A Decrease in Variability Leads to an Increase in Success

SAFe Principles

“Generate alternative system-level designs and subsystem concepts. Rather than try to pick an early winner, aggressively eliminate alternatives. The designs that survive are your most robust alternatives.” —Allen C. Ward

In the realm of solution development, uncertainty is an ever-present companion. Variability, be it technical or market-related, permeates the entire development process. It is the nature of innovation itself, for if a guaranteed path to success existed, it would cease to be innovation. Embracing this inherent uncertainty is precisely what makes this business so exciting.

Developers naturally strive to minimize variability as swiftly as possible. The comfort of definitiveness instills a sense of progress. Yet, even in the face of such certainty, variability still lurks.

Variability itself is neither inherently good nor bad; it simply exists. The impact it has on outcomes is determined by the economics of its timing and nature. The goal, therefore, is to manage variability, preserving options and providing teams with the controls and flexibility they need to create outstanding solutions.

This article explores the concept of managing variability and preserving options through set-based design. For a deeper dive into managing variability, check out Principle #7—Apply cadence; synchronize with cross-domain planning.

Development Occurs in an Uncertain World

Acknowledging the persistent presence of variability in development prompts us to reconsider our approach. Traditional, sequential, and stage-gated development practices push developers to quickly converge on a single, “point-based” option—an agreed-upon point within the requirements and design solution space. It is then modified until it aligns with the system intent. For a while, everyone feels confident in the chosen requirements and design.

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However, the likelihood of selecting the optimal starting point is low. Subsequent efforts to force that solution to work result in wasted time and significant delivery problems. This situation is illustrated in Figure 1.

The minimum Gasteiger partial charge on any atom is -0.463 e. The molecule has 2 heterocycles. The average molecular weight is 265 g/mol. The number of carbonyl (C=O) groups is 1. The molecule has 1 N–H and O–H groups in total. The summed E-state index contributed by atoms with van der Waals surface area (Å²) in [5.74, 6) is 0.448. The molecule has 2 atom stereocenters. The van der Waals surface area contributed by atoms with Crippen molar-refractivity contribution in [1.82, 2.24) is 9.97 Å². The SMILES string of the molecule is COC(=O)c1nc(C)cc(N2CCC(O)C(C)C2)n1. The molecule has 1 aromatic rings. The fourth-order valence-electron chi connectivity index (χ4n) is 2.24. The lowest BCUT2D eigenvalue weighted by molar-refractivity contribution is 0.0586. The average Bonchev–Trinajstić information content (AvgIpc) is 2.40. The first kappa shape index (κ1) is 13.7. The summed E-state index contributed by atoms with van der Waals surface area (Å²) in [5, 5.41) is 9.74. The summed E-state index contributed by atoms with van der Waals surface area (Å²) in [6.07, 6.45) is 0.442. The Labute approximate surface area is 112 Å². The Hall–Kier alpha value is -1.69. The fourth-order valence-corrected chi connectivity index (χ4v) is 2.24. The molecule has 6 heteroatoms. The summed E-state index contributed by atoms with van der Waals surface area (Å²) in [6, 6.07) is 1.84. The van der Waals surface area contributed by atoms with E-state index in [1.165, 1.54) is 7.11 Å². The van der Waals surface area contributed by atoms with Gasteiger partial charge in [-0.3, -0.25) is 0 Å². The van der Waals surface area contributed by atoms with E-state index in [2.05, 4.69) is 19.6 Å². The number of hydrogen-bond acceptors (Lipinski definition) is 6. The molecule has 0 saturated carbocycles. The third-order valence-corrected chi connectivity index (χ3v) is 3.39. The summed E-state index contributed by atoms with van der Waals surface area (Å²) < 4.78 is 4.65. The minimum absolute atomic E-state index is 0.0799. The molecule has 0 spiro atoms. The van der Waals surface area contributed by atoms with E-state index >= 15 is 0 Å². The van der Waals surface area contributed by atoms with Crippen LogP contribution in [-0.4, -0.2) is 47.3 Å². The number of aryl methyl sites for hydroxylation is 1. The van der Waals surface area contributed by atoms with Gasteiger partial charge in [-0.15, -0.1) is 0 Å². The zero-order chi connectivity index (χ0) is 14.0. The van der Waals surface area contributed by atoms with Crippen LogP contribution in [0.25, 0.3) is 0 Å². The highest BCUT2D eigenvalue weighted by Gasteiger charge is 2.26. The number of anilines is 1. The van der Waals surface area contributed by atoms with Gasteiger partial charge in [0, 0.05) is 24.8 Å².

Figure 1: Picking a point solution too early in the cone of uncertainty

Time for recovery is scarce because we operate early in the “cone of uncertainty” and attempt to create certainty by freezing requirements and design. The larger and more technologically innovative the system, the higher the chances that the agreed starting point was not the best one. Unfortunately, the response to this risk often involves even stricter specifications, even earlier in the discovery process. The problem is not solved; it is compounded.

Preserve Options with Set-Based Design

A better approach, known as Set-Based Design (SBD) or Set-Based Concurrent Engineering (SBCE), is depicted in Figure 2.

Figure 2: Set-Based Design provides multiple design options

With this approach, developers begin by casting a wider design net, considering various design choices from the start. They continuously evaluate economic and technical trade-offs, typically using the objective evidence presented at integration-based learning points. Over time, weaker options are eliminated, leading to convergence on a final design based on the knowledge gained.

This process keeps design options open for as long as possible, only converging when necessary, ultimately resulting in more optimal technical and economic outcomes.

(Note: Due to the scope and economic impact of large systems, set-based design is a fundamental construct of Large Solution SAFe. For more detailed information, including guidance on applying set-based design to fixed schedule commitments, planning impact, and economic trade-offs, read the Set-Based Design article and the Enterprise Solution Delivery competency articles.)

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Learn More

  • [1] Reinertsen, Donald G. The Principles of Product Development Flow: Second Generation Lean Product Development. Celeritas, 2009.
  • [2] Iansiti, Marco. Shooting the Rapids: Managing Product Development in Turbulent Environments. California Management Review, 38. 1995.
  • [3] McConnell, Steve. Software Project Survival Guide. Microsoft Press, 1997.
  • [4] Ward, Allan C., and Durward Sobek. Lean Product and Process Development. Lean Enterprise Institute Inc., 2014.
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